Royal Dutch Shell Plc (RDS.A - Get Report) posted stronger-than-expected third-quarter earnings Thursday thanks to the ongoing rise in global oil prices, rounding out the best collective quarter for western oil majors in three years.

Shell reported "clean" net income of $4.1 billion, or 47 cents share, for the three months ending in September, topping analysts' forecasts and rising 47% from the same period last year.  The group's downstream unit, which focuses on refining and marketing, was expected to see a slump related to closures from Hurricane Harvey and costly fires in Europe, but earnings nonetheless rose 28% from last year to $2.6 billion and topped the $2.529 billion tally from last quarter.

"Shell's three businesses all made resilient contributions to this strong set of results. Upstream generated almost half of the $10 billion cash flow from operations excluding working capital this quarter, at an average Brent oil price of $52 per barrel, and this was complemented by good cash contributions from our growing Integrated Gas business and from Downstream," said CEO Ben Ben van Beurden. "This competitive performance is further evidence of Shell's growing momentum, and strengthens my firm belief that our strategy is working."

Collectively, the five biggest western oil companies -- BP plc  (BP - Get Report) , Shell, Chevron Cprp.  (CVX - Get Report) , Exxon Mobil Corp.   (XOM - Get Report)  and Total SA (TOT - Get Report) -- have had their best quarterly earnings since 2014, with bottom lines boosted by cost cuts and surging crude prices.

Brent crude prices averaged around $52 a barrel for the three months ending in September, according to OPEC data, compared to around $46 over the same three-month period last year.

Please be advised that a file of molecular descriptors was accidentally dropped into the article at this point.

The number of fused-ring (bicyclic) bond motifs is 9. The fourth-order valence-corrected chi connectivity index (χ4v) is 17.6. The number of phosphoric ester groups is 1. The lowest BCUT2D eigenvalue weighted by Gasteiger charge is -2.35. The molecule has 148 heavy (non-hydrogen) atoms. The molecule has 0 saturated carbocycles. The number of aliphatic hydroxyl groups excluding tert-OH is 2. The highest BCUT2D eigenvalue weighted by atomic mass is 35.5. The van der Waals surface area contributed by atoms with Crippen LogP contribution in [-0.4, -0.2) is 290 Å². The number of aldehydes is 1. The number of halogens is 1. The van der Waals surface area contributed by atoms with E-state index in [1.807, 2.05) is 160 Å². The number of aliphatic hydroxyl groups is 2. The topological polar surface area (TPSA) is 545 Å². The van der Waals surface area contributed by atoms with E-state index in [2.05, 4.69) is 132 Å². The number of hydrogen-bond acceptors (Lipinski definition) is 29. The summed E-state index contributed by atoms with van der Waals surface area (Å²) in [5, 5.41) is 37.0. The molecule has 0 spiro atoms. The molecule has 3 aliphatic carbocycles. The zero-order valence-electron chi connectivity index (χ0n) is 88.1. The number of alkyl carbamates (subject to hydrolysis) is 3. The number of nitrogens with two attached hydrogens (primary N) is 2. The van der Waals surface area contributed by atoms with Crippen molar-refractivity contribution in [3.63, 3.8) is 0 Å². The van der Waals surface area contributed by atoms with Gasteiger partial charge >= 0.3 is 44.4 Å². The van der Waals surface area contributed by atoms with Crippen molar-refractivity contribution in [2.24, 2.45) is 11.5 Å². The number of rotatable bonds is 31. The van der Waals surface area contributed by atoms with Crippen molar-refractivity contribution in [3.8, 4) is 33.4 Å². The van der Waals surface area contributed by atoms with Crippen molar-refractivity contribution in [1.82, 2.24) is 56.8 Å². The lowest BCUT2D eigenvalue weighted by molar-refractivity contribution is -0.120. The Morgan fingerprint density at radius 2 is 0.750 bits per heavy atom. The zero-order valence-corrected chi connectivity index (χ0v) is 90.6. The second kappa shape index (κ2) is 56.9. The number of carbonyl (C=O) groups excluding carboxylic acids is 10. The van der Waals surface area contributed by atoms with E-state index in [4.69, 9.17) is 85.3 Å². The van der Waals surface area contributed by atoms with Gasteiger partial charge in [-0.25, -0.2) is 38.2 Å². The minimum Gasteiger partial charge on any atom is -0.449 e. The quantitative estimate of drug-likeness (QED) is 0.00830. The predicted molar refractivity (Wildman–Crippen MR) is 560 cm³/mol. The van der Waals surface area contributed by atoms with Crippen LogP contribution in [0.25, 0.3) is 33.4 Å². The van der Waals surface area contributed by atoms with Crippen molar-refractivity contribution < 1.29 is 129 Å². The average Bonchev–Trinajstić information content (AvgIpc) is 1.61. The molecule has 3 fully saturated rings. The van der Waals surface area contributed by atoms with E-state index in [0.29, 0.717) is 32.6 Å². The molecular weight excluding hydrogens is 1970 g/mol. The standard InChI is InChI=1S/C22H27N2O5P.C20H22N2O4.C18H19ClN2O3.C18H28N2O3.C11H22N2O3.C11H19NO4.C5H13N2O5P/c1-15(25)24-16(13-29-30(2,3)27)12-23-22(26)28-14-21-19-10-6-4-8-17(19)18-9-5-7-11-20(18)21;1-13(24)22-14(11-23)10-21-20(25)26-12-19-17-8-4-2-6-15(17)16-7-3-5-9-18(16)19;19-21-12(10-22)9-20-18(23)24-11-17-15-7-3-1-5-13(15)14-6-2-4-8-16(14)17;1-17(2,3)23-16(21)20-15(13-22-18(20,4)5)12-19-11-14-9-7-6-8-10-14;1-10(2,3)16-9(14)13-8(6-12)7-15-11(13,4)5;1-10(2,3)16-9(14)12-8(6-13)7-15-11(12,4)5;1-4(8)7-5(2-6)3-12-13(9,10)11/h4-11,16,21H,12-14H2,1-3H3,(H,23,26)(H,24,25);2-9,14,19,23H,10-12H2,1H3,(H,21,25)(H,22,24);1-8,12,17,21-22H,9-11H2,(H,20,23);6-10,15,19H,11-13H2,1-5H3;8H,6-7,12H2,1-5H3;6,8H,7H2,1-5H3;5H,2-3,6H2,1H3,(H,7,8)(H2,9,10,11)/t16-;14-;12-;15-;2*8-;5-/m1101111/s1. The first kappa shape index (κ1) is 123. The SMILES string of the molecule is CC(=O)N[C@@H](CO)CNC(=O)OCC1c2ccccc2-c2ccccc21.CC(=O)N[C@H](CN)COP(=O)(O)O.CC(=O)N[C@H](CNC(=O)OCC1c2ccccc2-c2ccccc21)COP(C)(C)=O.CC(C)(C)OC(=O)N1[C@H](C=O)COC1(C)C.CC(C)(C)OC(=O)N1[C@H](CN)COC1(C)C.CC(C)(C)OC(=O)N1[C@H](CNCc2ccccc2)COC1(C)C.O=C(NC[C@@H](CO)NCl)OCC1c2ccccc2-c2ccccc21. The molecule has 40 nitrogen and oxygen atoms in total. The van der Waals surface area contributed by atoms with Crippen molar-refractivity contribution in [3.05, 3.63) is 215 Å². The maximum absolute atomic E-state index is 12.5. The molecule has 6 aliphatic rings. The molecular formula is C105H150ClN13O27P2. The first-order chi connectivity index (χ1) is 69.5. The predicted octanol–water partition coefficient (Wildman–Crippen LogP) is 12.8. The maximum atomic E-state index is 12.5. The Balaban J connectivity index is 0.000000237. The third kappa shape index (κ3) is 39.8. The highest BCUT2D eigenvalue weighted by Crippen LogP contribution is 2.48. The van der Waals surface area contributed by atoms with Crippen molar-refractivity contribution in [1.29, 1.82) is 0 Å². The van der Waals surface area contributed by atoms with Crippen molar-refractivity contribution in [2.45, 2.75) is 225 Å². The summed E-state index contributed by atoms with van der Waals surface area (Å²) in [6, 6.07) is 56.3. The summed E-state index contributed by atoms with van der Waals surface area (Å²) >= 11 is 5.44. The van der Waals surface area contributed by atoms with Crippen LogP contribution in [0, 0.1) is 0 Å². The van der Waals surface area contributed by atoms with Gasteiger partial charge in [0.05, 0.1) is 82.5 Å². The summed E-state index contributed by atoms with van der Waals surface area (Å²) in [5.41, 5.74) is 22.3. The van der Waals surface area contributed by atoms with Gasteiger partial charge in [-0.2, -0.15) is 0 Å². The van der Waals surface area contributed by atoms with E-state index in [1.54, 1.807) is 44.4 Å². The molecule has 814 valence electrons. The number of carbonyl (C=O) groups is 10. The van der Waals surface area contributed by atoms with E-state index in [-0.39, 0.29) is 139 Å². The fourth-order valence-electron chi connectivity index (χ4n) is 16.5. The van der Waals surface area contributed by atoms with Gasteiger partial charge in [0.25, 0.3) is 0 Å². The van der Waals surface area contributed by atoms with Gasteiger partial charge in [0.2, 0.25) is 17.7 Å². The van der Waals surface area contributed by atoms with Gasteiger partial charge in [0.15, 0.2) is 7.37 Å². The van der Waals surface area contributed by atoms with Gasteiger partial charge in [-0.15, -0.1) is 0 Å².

Shell shares were marked 0.11% higher at 2,361 pence each in London Thursday and have gained around 10.7% over the past three months. That lags the 13% three-month advance for rival BP and the 11.5% gain for France's Total. 

Earlier this week, BP posted a sharp rise in third quarter profits, thanks to a recovery in global oil prices, and said it would buyback shares in the fourth quarter even as it held its dividend in check.

BP said its replacement cost profits doubled to $1.865 billion in the three months ending in September over the same period last year, a figure that beat analysts' forecast of 1.58 billion. However, while the group said it would buyback stocks in the current quarter, it held its 10 cents per share.

The group said it will buyback shares this quarter in order to offset the paying of dividends in script, or new shares, which dilute value of shareholders over time. BP said the buybacks wouldn't fully compensate for this, however, but would factor in things like changes in the oil price environment and the group's overall financial position.

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